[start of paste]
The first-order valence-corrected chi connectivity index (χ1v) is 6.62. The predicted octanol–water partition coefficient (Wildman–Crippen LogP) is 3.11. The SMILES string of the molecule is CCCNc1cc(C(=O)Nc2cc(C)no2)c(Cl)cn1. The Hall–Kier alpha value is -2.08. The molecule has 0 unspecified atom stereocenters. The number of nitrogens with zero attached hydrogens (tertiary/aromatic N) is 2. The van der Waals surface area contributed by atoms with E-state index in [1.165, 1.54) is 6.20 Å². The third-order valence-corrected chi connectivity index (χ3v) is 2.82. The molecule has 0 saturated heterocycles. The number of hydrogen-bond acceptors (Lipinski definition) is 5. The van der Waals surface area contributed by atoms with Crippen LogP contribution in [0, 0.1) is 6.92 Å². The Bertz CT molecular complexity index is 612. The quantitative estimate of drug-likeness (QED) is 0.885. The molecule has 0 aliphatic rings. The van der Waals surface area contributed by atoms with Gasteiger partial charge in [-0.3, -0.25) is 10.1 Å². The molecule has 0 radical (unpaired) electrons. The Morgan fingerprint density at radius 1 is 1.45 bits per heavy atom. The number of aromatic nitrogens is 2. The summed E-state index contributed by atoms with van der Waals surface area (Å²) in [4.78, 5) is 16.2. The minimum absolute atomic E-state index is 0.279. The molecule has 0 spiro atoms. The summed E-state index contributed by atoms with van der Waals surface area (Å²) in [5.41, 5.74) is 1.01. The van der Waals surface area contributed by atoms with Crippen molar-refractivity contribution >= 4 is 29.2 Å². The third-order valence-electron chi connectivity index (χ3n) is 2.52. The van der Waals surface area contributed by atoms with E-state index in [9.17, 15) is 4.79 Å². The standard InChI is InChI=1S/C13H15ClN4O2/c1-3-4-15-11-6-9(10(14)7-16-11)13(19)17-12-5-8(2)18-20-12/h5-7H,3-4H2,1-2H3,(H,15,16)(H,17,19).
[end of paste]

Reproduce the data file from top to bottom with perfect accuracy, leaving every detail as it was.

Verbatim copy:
The first-order valence-corrected chi connectivity index (χ1v) is 6.62. The predicted octanol–water partition coefficient (Wildman–Crippen LogP) is 3.11. The SMILES string of the molecule is CCCNc1cc(C(=O)Nc2cc(C)no2)c(Cl)cn1. The Hall–Kier alpha value is -2.08. The molecule has 0 unspecified atom stereocenters. The number of nitrogens with zero attached hydrogens (tertiary/aromatic N) is 2. The van der Waals surface area contributed by atoms with E-state index in [1.165, 1.54) is 6.20 Å². The third-order valence-corrected chi connectivity index (χ3v) is 2.82. The molecule has 0 saturated heterocycles. The number of hydrogen-bond acceptors (Lipinski definition) is 5. The van der Waals surface area contributed by atoms with Crippen LogP contribution in [0, 0.1) is 6.92 Å². The Bertz CT molecular complexity index is 612. The quantitative estimate of drug-likeness (QED) is 0.885. The molecule has 0 aliphatic rings. The van der Waals surface area contributed by atoms with Gasteiger partial charge in [-0.3, -0.25) is 10.1 Å². The molecule has 0 radical (unpaired) electrons. The Morgan fingerprint density at radius 1 is 1.45 bits per heavy atom. The number of aromatic nitrogens is 2. The summed E-state index contributed by atoms with van der Waals surface area (Å²) in [4.78, 5) is 16.2. The minimum absolute atomic E-state index is 0.279. The molecule has 0 spiro atoms. The summed E-state index contributed by atoms with van der Waals surface area (Å²) in [5.41, 5.74) is 1.01. The van der Waals surface area contributed by atoms with Crippen molar-refractivity contribution >= 4 is 29.2 Å². The third-order valence-electron chi connectivity index (χ3n) is 2.52. The van der Waals surface area contributed by atoms with E-state index in [9.17, 15) is 4.79 Å². The standard InChI is InChI=1S/C13H15ClN4O2/c1-3-4-15-11-6-9(10(14)7-16-11)13(19)17-12-5-8(2)18-20-12/h5-7H,3-4H2,1-2H3,(H,15,16)(H,17,19).